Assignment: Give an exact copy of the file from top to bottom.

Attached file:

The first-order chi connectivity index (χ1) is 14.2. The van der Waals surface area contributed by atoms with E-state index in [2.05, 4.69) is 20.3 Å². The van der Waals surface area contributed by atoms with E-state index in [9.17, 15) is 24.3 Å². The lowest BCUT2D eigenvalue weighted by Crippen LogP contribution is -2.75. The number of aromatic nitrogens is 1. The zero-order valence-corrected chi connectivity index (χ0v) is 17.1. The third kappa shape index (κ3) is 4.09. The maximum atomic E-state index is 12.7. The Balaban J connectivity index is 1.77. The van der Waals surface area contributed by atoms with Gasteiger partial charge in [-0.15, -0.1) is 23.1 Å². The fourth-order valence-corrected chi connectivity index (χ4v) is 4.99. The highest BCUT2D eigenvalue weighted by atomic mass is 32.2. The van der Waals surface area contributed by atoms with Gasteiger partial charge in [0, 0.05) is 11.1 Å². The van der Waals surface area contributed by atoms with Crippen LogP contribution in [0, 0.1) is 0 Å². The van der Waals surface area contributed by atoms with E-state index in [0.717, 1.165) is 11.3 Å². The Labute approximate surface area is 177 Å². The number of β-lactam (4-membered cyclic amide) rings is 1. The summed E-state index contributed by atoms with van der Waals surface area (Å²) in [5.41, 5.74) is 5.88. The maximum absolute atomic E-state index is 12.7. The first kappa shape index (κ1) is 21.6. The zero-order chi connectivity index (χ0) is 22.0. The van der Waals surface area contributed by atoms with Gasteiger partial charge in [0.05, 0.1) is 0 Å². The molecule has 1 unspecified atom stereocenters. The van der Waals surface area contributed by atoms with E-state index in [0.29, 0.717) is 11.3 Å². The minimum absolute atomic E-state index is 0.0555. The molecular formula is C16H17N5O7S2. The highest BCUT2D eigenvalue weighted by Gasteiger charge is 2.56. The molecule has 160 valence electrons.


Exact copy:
The first-order chi connectivity index (χ1) is 14.2. The van der Waals surface area contributed by atoms with E-state index in [2.05, 4.69) is 20.3 Å². The van der Waals surface area contributed by atoms with E-state index in [9.17, 15) is 24.3 Å². The lowest BCUT2D eigenvalue weighted by Crippen LogP contribution is -2.75. The number of aromatic nitrogens is 1. The zero-order valence-corrected chi connectivity index (χ0v) is 17.1. The third kappa shape index (κ3) is 4.09. The maximum atomic E-state index is 12.7. The Balaban J connectivity index is 1.77. The van der Waals surface area contributed by atoms with Gasteiger partial charge in [-0.15, -0.1) is 23.1 Å². The fourth-order valence-corrected chi connectivity index (χ4v) is 4.99. The highest BCUT2D eigenvalue weighted by atomic mass is 32.2. The van der Waals surface area contributed by atoms with Gasteiger partial charge in [0, 0.05) is 11.1 Å². The van der Waals surface area contributed by atoms with Crippen LogP contribution in [0, 0.1) is 0 Å². The van der Waals surface area contributed by atoms with E-state index in [0.717, 1.165) is 11.3 Å². The Labute approximate surface area is 177 Å². The number of β-lactam (4-membered cyclic amide) rings is 1. The summed E-state index contributed by atoms with van der Waals surface area (Å²) in [5.41, 5.74) is 5.88. The maximum absolute atomic E-state index is 12.7. The first kappa shape index (κ1) is 21.6. The zero-order chi connectivity index (χ0) is 22.0. The van der Waals surface area contributed by atoms with Gasteiger partial charge in [0.05, 0.1) is 0 Å². The molecule has 1 unspecified atom stereocenters. The van der Waals surface area contributed by atoms with E-state index in [0.29, 0.717) is 11.3 Å². The minimum absolute atomic E-state index is 0.0555. The molecular formula is C16H17N5O7S2. The highest BCUT2D eigenvalue weighted by Gasteiger charge is 2.56. The molecule has 160 valence electrons.